I really want to do more reading for pleasure during 2016. It's a pledge that I've made to myself for the last couple of years but have, ultimately, been unable to fill. To try and help me start off as I mean to go on, I asked for books as Christmas presents and got three (as well as some other lovely gifts).
First book down was Into Thin Air by Jon Krakauer. The book is Krakauer's personal recollection of the 1996 Everest disaster, the catastrophic events of 10 and 11 May 1996 that were made into the film Everest (2015). I watched that film following on from a talk in Brighton given by Glenn Freemantle (the film's sound designer). Glenn included a number of details about how the post-sync sound was conceptualised and then put together, and he did it in a way that made me want to watch the film to experience that about which he had talked. I found the film intriguing. However, it does not quite match the billing of the story, and this is even more apparent when one reads Krakauer's account.
In the past, I had read with more than a passing interest a potted history of the mountain and in particular George Leigh Mallory and Andrew Irvine's failed attempt for the summit in 1924. Everest is littered with many tales of tragedy, recklessness and bad fortune, such as the story of Green Boots, or of British mountaineer David Sharp. What Krakauer really brings home to people like me who have never stepped foot on a mountain and likely never will, is the physical and mental madness (or fortitude, depending on which angle you're coming from) of the endeavour. 'Laying siege to Everest' is how Krakauer recalls his lead guide, Rob Hall, describing the practicalities of an Everest summit expedition. The fact that so many people buy into laying that siege seem to bring forth a kind of collective madness or 'cabin fever' amongst those wish to summit. It seems to me particularly the case for those who pay the extortionate amounts (tens of thousands of us dollars) to be guided up the mountain.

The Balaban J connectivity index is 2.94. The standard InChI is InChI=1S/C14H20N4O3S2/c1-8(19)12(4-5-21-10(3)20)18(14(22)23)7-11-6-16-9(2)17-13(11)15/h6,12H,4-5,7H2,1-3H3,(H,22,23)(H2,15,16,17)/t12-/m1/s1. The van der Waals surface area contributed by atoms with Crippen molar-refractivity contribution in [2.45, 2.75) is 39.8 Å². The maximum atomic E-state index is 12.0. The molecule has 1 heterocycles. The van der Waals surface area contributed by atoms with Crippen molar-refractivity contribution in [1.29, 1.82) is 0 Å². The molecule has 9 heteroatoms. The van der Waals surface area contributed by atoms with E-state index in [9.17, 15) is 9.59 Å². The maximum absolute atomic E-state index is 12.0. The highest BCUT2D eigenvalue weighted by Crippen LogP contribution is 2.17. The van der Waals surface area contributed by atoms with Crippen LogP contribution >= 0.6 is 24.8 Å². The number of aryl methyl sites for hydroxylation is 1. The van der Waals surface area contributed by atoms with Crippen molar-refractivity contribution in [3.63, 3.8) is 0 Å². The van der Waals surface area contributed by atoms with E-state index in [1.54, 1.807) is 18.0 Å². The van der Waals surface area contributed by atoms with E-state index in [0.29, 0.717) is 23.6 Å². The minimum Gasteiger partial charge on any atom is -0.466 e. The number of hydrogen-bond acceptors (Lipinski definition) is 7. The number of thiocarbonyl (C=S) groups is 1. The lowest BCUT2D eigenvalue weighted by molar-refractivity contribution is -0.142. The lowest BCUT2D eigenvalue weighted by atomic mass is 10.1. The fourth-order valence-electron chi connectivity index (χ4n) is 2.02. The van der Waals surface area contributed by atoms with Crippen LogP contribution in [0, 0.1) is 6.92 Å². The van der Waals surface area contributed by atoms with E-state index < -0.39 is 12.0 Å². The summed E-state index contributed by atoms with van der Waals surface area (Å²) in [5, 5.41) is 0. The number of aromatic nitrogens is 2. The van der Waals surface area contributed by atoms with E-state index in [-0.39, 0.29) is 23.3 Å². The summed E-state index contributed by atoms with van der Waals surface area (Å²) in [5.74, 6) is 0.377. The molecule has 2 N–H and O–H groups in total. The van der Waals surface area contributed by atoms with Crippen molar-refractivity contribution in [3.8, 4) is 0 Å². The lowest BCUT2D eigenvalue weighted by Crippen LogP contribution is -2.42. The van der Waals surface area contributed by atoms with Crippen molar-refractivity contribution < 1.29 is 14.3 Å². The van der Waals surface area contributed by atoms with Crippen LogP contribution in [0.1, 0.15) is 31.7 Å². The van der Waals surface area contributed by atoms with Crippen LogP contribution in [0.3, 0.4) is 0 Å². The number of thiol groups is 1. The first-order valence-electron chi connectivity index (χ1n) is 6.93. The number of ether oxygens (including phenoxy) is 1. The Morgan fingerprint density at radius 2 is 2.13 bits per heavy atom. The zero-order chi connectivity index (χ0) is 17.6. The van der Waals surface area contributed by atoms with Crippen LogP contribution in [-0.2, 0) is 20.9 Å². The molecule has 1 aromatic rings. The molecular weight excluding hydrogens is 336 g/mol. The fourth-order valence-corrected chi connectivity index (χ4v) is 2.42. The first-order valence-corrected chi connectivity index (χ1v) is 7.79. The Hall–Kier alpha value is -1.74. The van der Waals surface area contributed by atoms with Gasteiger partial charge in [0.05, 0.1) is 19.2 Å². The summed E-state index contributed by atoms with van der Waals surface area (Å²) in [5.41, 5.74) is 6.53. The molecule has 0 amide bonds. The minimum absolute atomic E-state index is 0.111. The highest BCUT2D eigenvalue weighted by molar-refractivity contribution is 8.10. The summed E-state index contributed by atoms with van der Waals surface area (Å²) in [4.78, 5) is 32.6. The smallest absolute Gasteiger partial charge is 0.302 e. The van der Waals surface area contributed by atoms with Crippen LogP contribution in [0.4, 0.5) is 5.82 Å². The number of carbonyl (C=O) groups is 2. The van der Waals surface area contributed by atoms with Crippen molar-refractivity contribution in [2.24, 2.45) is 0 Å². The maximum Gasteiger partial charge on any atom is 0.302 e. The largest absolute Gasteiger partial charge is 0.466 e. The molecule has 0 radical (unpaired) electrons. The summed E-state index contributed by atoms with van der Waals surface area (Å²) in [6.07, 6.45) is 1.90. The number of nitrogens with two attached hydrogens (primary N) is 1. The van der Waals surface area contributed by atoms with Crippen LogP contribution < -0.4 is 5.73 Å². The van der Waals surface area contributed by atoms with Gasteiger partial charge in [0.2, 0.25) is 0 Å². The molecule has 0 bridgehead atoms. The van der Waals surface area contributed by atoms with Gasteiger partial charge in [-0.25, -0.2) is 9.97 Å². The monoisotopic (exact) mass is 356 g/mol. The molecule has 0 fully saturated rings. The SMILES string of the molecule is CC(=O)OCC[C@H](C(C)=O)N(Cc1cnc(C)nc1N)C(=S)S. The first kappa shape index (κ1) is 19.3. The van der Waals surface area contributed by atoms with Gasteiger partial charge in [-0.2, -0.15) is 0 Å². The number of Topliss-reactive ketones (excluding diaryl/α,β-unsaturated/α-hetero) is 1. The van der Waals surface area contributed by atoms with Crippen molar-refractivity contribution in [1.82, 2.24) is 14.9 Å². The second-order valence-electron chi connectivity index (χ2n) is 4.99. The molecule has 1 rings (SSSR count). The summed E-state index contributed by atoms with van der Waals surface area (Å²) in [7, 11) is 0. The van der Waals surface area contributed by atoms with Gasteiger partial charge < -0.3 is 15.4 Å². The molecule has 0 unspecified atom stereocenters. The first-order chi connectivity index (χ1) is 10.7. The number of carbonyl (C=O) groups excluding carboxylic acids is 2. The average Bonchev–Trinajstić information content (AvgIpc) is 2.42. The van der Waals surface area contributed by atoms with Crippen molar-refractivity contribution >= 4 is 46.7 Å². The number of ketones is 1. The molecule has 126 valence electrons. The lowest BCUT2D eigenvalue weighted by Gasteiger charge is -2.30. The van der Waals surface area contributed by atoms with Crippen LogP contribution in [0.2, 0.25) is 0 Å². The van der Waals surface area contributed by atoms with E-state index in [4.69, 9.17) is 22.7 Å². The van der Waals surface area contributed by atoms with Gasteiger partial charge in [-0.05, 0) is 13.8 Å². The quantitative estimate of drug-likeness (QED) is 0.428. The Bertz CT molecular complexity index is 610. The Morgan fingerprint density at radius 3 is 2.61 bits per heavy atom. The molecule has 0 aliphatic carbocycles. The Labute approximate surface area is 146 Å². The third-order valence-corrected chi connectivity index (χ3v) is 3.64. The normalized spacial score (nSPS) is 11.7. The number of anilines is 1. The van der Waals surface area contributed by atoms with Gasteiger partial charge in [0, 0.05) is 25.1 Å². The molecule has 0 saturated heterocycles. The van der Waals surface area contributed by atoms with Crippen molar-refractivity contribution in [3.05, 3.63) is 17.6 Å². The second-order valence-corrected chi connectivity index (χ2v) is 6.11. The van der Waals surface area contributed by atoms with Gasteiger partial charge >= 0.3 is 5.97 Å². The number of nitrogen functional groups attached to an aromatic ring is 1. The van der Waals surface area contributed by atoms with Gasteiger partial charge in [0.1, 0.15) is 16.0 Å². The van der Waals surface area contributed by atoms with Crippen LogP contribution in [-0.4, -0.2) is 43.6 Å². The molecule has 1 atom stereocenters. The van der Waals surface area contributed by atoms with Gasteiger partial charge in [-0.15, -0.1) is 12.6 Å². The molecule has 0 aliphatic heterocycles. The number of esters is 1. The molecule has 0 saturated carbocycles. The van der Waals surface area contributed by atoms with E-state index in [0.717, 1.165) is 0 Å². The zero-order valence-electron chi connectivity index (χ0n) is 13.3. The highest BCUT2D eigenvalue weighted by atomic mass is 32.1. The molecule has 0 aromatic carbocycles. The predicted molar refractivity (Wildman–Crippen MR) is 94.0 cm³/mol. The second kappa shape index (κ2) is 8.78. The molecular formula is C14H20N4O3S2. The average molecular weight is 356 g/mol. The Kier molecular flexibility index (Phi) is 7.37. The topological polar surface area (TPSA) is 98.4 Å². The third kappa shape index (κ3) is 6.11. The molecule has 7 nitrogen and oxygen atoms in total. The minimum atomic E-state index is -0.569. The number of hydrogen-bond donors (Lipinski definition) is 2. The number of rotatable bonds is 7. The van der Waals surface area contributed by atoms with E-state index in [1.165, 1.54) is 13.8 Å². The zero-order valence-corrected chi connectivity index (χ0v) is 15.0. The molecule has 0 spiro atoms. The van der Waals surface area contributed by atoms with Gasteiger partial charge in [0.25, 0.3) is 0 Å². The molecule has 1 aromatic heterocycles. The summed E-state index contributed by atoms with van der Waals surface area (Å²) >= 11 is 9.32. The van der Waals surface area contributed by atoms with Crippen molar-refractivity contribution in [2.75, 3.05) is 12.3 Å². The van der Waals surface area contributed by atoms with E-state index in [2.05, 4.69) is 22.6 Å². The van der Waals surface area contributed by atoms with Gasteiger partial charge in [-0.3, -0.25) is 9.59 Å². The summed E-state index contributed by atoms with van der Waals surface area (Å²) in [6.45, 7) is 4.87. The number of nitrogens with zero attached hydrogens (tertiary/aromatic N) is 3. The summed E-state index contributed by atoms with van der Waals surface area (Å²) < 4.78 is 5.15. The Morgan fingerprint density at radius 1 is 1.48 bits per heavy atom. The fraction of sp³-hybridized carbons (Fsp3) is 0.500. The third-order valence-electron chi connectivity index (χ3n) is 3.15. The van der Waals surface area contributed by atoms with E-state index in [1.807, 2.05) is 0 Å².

Whilst Into Thin Air remains the definitive recollection, for those looking to get a fuller picture of events surrounding the 1996 disaster, other books that tell the tale include, Anatoli Bukreev's The Climb, Matt Dickinson's Death Zone: Climbing Through The Everest Storm and Climbing High by Lene Gammelgaard, even Graham Ratcliffe's A Day To Die For. Naturally each contributor has a slightly different version of events, and having started with Into Thin Air, I'm extremely curious to make my way slowly through the list of other accounts.
Into Thin Air by Jon Krakauer is published by Pan Books.